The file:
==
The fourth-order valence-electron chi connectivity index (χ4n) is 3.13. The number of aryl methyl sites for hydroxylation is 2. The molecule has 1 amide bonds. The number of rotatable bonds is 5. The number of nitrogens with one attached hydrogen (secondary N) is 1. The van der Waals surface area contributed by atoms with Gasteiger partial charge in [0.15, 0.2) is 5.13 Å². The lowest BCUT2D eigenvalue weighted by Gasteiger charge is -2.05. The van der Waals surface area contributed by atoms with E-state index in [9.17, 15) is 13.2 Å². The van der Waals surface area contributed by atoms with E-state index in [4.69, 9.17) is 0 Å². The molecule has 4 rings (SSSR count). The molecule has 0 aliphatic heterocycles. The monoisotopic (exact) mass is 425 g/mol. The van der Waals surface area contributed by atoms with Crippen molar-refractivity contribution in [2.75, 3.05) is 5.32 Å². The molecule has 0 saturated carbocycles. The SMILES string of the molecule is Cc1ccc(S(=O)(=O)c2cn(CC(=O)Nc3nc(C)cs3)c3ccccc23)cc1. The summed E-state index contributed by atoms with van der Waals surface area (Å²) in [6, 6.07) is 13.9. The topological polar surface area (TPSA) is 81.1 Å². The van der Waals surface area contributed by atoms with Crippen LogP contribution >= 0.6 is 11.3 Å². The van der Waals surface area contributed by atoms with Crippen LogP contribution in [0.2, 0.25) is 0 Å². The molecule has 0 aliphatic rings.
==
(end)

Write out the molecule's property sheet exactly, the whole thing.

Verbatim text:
The fourth-order valence-electron chi connectivity index (χ4n) is 3.13. The number of aryl methyl sites for hydroxylation is 2. The molecule has 1 amide bonds. The number of rotatable bonds is 5. The number of nitrogens with one attached hydrogen (secondary N) is 1. The van der Waals surface area contributed by atoms with Gasteiger partial charge in [0.15, 0.2) is 5.13 Å². The lowest BCUT2D eigenvalue weighted by Gasteiger charge is -2.05. The van der Waals surface area contributed by atoms with E-state index in [9.17, 15) is 13.2 Å². The van der Waals surface area contributed by atoms with E-state index in [4.69, 9.17) is 0 Å². The molecule has 4 rings (SSSR count). The molecule has 0 aliphatic heterocycles. The monoisotopic (exact) mass is 425 g/mol. The van der Waals surface area contributed by atoms with Crippen molar-refractivity contribution in [2.75, 3.05) is 5.32 Å². The molecule has 0 saturated carbocycles. The SMILES string of the molecule is Cc1ccc(S(=O)(=O)c2cn(CC(=O)Nc3nc(C)cs3)c3ccccc23)cc1. The summed E-state index contributed by atoms with van der Waals surface area (Å²) in [6, 6.07) is 13.9. The topological polar surface area (TPSA) is 81.1 Å². The van der Waals surface area contributed by atoms with Crippen LogP contribution >= 0.6 is 11.3 Å². The van der Waals surface area contributed by atoms with Crippen LogP contribution in [0.2, 0.25) is 0 Å². The molecule has 0 aliphatic rings.